Am I managing it, or am I being managed?

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Are you fairly clueless about how to start managing your money? If yes, that is understandable, since personal finance has not yet become a mandatory part of the curriculum in our educational system. One would even be lucky if the subject is taught or introduced at home. If not, keep in mind that the sooner you learn the art of delaying gratification, the sooner you’ll find it facile to keep your personal finances in order.

If you deem managing your personal finance as perplexed and something you cannot handle, then I’m telling you, you’re wrong. All it takes to get started and put you in the right path is to have the willpower and yen for knowledge through reading. You don’t even need to be a maven at math to manage your own finances.

After setting your SMART goals, the next significant step to financial success would be managing your money. This is a commanding stage that involves a variety of matter that needs to be realized and executed. You need to ask yourself and evaluate, am I managing the current situation and what lies ahead of me? Or is the situation and the negativity managing me? To put things simple, this would be about “self-control.”

Our mind has two thoughts. The first one is the immediate-pleasure seeker and the other one is the goal enforcer. The former only has one self-centered bourne, and that is a hostile takeover approach and serve its purpose, while the latter is the rational you.

There are three key questions that I have been using before I shell out cash that are associated with self-control in managing personal finance. The questions are:

  1. Do I need it?
  2. Do I have the means to procure it?
  3. What’s in it for me?

You may be thinking that this could be like one of those unrealistic strict diet regimens full of prohibitions. This is not about depriving yourself of the good stuff the world can offer, but more about knowing your current financial situation. This covers emotional stability toward money, conscientiousness and agreeableness. Why is it important to ask if you really need the item before actually buying it? Chances are, you could be buying stuff that you want but don’t actually need. We often confuse our “needs” from our “wants.” Again, to clear things up, there is nothing wrong with buying the things you want, as long as you have the surplus money to procure it. This, then, prompts the second key question that needs to be pondered.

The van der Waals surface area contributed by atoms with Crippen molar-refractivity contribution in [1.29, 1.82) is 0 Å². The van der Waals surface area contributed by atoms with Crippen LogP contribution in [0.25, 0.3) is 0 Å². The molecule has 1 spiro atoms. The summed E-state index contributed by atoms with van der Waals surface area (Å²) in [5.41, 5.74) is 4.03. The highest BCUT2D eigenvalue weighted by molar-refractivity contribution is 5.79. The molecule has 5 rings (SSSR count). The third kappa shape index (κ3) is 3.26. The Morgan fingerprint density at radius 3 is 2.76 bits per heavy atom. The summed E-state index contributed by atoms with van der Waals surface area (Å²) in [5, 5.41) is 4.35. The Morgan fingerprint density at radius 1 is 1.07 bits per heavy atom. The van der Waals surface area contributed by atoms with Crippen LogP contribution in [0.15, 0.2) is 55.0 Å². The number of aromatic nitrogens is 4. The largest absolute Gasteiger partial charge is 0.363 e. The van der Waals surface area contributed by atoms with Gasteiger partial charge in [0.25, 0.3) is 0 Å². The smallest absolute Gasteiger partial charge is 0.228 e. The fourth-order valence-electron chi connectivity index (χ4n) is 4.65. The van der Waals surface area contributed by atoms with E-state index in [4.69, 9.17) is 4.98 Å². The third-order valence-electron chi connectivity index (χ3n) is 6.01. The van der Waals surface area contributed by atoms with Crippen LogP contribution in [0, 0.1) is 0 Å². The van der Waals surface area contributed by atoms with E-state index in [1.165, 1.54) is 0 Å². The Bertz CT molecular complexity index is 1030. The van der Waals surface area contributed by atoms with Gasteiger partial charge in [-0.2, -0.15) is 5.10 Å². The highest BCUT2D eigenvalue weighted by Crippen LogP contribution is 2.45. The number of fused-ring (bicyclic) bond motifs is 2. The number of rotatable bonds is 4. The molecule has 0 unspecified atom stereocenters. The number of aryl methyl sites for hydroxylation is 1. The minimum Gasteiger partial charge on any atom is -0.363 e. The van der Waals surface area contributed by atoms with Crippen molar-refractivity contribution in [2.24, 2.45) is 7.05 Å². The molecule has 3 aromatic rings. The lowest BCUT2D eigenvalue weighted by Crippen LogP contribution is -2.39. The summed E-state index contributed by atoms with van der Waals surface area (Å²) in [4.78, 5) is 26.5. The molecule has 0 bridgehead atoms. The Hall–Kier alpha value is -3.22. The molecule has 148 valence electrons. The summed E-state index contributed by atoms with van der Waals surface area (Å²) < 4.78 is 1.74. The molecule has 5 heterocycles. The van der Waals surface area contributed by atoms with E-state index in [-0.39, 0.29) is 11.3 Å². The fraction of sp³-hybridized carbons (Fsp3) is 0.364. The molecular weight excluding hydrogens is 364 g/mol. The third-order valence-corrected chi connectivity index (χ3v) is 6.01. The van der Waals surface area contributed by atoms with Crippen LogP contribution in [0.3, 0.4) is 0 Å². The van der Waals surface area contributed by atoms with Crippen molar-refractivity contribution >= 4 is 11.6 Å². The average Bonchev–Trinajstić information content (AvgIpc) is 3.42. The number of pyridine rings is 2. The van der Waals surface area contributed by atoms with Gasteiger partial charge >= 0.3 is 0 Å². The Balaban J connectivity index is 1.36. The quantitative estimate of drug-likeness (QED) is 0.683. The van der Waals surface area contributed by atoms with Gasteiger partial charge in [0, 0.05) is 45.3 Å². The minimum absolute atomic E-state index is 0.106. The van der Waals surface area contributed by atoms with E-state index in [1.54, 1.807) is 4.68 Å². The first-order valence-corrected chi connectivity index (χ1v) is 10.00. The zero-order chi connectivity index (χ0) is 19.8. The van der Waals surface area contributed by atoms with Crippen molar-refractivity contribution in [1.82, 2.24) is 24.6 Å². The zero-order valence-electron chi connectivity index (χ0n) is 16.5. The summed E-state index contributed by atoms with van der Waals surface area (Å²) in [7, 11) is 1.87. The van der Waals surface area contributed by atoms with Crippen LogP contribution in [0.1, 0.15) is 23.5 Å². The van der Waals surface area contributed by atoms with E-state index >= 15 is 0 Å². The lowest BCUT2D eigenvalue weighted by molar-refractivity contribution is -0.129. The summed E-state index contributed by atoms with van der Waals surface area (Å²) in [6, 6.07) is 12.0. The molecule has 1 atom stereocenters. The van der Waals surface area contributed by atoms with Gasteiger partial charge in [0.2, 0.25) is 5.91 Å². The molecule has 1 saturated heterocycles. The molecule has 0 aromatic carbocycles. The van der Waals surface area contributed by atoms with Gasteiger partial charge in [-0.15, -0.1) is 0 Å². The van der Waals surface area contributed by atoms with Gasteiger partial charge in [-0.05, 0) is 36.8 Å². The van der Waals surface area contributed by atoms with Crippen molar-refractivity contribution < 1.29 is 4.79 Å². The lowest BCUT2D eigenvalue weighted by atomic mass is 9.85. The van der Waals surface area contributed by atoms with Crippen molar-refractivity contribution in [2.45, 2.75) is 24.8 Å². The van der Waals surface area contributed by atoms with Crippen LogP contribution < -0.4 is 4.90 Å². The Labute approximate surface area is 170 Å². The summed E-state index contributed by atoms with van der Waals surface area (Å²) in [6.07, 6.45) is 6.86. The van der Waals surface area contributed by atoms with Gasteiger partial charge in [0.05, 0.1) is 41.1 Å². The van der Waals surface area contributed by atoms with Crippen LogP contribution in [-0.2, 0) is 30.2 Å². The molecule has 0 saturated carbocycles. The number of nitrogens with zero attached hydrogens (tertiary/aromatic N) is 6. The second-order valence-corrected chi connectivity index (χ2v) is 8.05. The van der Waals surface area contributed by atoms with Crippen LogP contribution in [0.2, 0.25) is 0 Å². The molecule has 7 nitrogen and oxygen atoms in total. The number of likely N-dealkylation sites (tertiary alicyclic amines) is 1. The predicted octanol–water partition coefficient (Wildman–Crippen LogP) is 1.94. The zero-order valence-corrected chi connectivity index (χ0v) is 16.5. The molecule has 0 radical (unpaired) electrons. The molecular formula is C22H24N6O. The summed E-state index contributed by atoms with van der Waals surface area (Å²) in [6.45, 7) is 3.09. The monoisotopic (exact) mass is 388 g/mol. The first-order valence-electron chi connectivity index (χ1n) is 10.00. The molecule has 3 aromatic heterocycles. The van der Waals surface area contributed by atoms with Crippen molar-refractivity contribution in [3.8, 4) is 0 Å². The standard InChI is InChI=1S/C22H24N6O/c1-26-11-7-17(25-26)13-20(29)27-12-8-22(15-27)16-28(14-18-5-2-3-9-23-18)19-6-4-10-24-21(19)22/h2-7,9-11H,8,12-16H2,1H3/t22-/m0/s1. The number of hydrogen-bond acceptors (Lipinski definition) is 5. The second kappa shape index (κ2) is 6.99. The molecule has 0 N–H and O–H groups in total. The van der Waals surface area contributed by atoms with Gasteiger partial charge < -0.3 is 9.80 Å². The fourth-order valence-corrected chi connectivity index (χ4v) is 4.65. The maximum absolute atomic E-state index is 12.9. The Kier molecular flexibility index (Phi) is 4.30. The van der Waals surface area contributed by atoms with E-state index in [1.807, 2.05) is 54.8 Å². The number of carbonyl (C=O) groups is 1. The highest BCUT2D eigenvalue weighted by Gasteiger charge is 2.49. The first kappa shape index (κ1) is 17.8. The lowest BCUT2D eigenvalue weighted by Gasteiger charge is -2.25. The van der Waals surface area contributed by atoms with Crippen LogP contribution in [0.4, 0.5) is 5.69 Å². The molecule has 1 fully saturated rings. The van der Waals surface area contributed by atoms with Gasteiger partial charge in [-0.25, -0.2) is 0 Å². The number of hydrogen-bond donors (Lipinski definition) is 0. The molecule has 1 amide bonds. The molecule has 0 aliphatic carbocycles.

Truly, we are captivated by things that quickly satisfy our need for gratification in an instant. However, in the absence of self-control, we often go overboard on our finances. We buy things we cannot afford, which result to a ballooning of credit, only to realize what we bought has no relevance or place in our life. And while some can afford it, they would be in financial bind due to the depletion of cash or savings, as the money spent was just enough to keep everything in order and live comfortably. These are some of the killer guilt feelings you would feel as an impulsive buyer. Doing things impulsively and without careful thought often leads to failure and regret.

To save you from this gigantic problem, the third key question should be diligently applied. The question is much more forceful and requires a deeper understanding, as the benefit or outcome is not too obvious. A good example is buying a flat or apartment. It is obvious that shelter is indeed a necessity, but do you really need a flat of your own or can you, instead, rent for the time being? Both meet the objective of owning a home, but differ vastly from the point of view of cost. The former may be right for someone with a cash flow not limited to a single stream of income (salary) but a burden to someone who is barely financially able or already in financial trouble.

There is no correct answer at this stage-as the proper response would vary on the needs and current financial status of an individual. The key questions serve as guidelines and the appropriate approach normally varies. Keep in mind you must always have control of the situation and not the situation controlling you. That is what matters most.

 

Earl Pagatpat is a registered financial planner of RFP Philippines.  To learn more about personal financial planning, attend the 55th RFP Program this August. To register, e-mail info@rfp.ph or text <name><e-mail> <RFP> and send to 0917-9689774.

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